The Kingdom of the Subjunctive

The Kingdom of the Subjunctive

11.95

Suzanne Wise


“A sharp debut . . . . Here is autobiography with political purpose, poetic experiment with self-knowing deprecation and unabashed gravity.”
Tikkun

January 2000
ISBN:
9781882295234

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Available in both print and digital formats.

Suzanne Wise Author Photo .jpeg

Suzanne Wise received her Master of Fine Arts degree from the University of Michigan, where she won the Hopwood Award for Poetry. Since then her poems have appeared in Volt, Tikkun, 13th Moon, Denver Quarterly, Santa Monica Review, Boston Review, Columbia Poetry Review and elsewhere. She won the Bellingham Review’s 49th Parallel Poetry Award, judged by Heather McHugh, and has twice been a fellow at the Fine Arts Work Center in Provincetown, Massachusetts. She lives in New York City.

 
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Additional Praise:

“The first book of the poet Suzanne Wise, The Kingdom of the Subjunctive takes declarative leaps into the imagined; it expertly carves into gleaming surfaces to examine their astonishing interiors, as well as the tools of examination.”
American Letters and Commentary

“In The Kingdom of the Subjunctive, the cruel weights of history are freshly remembered, while computer-age white noise is subject to an almost lascivious forgetting. The center will not hold; the apocalypse is, was, and will be. Suzanne Wise’s imagination is assertive and surprising; her sensibility extends from the deliciously funny to the austerely tragic. . . .These poems of displacement and vicarious existence encompass external mirrors of the self and ruminations that boil within. This is a poetry of info-shock confessions and blasted narrators in which urban glut and debris are compounded into monuments to nation-state and private soul, in which female space is both indeterminate and profligate. Suzanne Wise’s work bristles with the struggle to define and comprehend the absurd component of evil and despair.”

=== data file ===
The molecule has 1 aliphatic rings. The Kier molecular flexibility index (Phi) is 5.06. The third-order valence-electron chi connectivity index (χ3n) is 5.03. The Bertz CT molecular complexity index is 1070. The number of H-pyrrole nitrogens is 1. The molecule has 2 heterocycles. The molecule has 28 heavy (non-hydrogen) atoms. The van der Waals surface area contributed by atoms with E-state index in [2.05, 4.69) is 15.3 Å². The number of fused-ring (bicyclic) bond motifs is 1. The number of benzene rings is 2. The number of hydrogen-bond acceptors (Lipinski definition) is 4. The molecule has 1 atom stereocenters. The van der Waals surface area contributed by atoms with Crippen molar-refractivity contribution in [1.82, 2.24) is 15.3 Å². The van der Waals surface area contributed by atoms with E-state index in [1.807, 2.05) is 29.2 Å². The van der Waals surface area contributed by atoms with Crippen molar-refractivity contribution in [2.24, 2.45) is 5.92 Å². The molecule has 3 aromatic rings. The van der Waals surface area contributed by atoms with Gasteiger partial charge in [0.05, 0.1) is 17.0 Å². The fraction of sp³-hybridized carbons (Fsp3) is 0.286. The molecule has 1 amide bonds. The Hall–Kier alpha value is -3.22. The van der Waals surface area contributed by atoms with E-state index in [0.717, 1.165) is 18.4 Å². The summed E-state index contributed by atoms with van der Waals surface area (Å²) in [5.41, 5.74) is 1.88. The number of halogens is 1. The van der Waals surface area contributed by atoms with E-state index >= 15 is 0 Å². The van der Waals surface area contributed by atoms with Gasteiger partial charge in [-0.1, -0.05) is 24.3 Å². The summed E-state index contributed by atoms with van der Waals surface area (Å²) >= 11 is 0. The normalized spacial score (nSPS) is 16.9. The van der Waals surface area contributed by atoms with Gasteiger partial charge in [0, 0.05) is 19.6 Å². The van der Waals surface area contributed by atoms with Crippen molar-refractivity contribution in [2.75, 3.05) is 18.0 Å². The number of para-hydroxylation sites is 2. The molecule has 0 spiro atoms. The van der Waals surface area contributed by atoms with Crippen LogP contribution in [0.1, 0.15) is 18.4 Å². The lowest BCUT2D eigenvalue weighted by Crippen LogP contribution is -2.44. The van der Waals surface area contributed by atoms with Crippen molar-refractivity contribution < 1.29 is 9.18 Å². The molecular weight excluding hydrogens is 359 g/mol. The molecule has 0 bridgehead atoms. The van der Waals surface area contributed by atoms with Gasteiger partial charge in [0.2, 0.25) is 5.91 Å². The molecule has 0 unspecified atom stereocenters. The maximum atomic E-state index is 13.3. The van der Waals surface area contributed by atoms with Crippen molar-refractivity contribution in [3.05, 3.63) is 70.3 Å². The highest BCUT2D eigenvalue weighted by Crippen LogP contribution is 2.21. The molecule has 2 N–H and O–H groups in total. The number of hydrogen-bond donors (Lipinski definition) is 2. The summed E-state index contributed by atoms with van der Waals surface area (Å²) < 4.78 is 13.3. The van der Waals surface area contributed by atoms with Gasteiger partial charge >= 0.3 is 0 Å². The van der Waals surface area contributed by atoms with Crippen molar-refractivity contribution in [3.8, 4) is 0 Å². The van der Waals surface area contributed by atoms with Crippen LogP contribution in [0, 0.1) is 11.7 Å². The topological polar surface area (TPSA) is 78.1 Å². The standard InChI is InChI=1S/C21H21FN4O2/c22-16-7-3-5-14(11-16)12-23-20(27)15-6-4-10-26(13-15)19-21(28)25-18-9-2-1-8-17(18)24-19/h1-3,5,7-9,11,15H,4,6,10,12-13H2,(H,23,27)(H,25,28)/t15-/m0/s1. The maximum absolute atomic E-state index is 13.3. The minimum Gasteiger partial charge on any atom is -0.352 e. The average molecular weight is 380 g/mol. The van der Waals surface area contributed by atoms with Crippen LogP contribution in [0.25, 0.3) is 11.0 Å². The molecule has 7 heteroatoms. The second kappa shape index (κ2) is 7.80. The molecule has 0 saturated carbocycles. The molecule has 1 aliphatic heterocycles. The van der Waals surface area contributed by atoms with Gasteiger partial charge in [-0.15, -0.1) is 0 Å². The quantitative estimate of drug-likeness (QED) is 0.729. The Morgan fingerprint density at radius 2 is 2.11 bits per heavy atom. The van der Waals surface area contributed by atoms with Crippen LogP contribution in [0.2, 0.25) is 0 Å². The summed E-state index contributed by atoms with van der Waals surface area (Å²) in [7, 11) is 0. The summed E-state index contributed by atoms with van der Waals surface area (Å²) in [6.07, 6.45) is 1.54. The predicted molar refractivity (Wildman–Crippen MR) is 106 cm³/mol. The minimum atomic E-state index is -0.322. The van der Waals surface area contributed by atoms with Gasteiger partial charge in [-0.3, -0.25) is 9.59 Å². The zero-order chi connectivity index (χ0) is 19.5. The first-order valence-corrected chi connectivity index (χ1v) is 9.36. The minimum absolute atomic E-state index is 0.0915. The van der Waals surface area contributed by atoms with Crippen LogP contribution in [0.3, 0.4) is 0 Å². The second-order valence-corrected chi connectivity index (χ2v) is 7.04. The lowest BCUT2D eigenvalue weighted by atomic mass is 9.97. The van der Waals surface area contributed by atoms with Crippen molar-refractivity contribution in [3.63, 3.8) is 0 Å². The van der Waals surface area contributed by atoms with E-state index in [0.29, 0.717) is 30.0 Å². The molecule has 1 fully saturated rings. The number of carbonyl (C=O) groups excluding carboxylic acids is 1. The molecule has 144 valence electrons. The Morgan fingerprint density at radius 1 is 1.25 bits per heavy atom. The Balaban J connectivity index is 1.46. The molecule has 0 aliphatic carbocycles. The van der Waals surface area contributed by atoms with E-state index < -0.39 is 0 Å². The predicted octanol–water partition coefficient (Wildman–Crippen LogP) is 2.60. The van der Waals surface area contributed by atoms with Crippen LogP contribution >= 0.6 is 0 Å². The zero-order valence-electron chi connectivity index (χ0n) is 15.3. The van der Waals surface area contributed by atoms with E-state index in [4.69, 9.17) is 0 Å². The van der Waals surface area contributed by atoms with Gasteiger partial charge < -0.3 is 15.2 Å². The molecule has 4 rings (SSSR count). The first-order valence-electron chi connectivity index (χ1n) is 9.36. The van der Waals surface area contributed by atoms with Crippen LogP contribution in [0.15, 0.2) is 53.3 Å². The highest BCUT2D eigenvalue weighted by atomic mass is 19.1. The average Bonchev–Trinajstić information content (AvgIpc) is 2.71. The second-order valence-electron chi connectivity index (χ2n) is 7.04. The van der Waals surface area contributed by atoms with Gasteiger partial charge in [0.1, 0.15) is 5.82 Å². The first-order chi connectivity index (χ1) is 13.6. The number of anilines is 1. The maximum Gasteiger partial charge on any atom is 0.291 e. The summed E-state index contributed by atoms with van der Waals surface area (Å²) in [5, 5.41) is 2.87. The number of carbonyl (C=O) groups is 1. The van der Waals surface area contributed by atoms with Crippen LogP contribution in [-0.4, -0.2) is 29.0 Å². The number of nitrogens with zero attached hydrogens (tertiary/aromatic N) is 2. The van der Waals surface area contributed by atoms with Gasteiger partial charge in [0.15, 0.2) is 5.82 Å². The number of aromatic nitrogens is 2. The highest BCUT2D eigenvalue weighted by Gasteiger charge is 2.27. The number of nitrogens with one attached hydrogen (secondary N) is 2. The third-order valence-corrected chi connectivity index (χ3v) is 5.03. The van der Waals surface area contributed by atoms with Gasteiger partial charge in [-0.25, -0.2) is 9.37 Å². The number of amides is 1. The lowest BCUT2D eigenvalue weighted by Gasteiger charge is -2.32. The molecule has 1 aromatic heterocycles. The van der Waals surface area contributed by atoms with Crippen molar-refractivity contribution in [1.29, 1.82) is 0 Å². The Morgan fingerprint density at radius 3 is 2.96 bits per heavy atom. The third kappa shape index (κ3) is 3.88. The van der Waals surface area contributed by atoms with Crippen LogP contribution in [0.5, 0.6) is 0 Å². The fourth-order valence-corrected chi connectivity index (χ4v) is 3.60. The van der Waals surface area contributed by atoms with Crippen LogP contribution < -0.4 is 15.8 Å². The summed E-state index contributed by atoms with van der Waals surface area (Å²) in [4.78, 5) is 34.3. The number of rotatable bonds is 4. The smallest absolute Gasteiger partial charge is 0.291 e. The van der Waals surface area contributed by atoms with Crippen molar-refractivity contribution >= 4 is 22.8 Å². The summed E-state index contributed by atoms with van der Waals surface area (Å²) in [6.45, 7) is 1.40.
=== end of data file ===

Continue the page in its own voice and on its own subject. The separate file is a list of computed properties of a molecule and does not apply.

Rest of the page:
—Alice Fulton

“I love Suzanne Wise’s poems because they’re droll and cavalier, magnificent and terrified all at once. With all the invisible poise of Masculinity—which she doesn’t care to possess—she manages to flip responsibility governing her poems so that what’s secrectly driving them feels like everyone’s problem. And that seems like a grand success. As if a vast and almost patriotic distress signal were being sent out.”
—Eileen Myles

“Brilliant, necessary, deeply felt, cut-to-the-quick, explosive, sassy and real damn good are just a few ways of describing Suzanne Wise’s The Kingdom of the Subjunctive. In the words of Wallace Stevens, Wise’s poems resist true wisdom almost successfully.”
—Lawrence Joseph

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